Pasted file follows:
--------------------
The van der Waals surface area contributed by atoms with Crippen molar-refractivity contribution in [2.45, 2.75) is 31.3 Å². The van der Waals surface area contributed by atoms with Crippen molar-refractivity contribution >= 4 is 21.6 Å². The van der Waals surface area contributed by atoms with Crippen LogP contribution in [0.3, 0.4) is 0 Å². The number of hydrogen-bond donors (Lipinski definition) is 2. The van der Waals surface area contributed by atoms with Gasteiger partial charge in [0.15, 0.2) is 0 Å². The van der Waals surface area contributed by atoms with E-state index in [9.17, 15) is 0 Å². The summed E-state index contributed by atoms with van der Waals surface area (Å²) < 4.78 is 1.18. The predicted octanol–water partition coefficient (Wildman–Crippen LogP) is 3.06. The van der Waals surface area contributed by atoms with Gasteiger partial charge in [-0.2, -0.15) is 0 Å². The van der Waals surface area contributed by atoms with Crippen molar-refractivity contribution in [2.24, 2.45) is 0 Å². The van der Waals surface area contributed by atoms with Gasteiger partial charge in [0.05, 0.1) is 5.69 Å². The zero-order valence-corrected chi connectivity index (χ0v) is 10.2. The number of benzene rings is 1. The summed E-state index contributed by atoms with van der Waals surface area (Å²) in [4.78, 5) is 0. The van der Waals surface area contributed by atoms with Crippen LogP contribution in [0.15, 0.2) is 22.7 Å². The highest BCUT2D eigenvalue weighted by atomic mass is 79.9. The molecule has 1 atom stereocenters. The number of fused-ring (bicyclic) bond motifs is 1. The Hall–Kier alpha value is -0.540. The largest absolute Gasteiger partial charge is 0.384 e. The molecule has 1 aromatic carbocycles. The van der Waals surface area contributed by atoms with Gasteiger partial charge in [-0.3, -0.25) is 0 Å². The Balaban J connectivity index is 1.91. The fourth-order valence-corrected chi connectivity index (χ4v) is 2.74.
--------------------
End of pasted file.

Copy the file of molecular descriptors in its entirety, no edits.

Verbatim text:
The van der Waals surface area contributed by atoms with Crippen molar-refractivity contribution in [2.45, 2.75) is 31.3 Å². The van der Waals surface area contributed by atoms with Crippen molar-refractivity contribution >= 4 is 21.6 Å². The van der Waals surface area contributed by atoms with Crippen LogP contribution in [0.3, 0.4) is 0 Å². The number of hydrogen-bond donors (Lipinski definition) is 2. The van der Waals surface area contributed by atoms with Gasteiger partial charge in [0.15, 0.2) is 0 Å². The van der Waals surface area contributed by atoms with E-state index in [9.17, 15) is 0 Å². The summed E-state index contributed by atoms with van der Waals surface area (Å²) < 4.78 is 1.18. The predicted octanol–water partition coefficient (Wildman–Crippen LogP) is 3.06. The van der Waals surface area contributed by atoms with Gasteiger partial charge in [-0.2, -0.15) is 0 Å². The van der Waals surface area contributed by atoms with Crippen molar-refractivity contribution in [2.24, 2.45) is 0 Å². The van der Waals surface area contributed by atoms with Gasteiger partial charge in [0.05, 0.1) is 5.69 Å². The zero-order valence-corrected chi connectivity index (χ0v) is 10.2. The number of benzene rings is 1. The summed E-state index contributed by atoms with van der Waals surface area (Å²) in [4.78, 5) is 0. The van der Waals surface area contributed by atoms with Crippen LogP contribution in [0.15, 0.2) is 22.7 Å². The highest BCUT2D eigenvalue weighted by atomic mass is 79.9. The molecule has 1 atom stereocenters. The number of fused-ring (bicyclic) bond motifs is 1. The Hall–Kier alpha value is -0.540. The largest absolute Gasteiger partial charge is 0.384 e. The molecule has 1 aromatic carbocycles. The van der Waals surface area contributed by atoms with Gasteiger partial charge in [-0.3, -0.25) is 0 Å². The Balaban J connectivity index is 1.91. The fourth-order valence-corrected chi connectivity index (χ4v) is 2.74.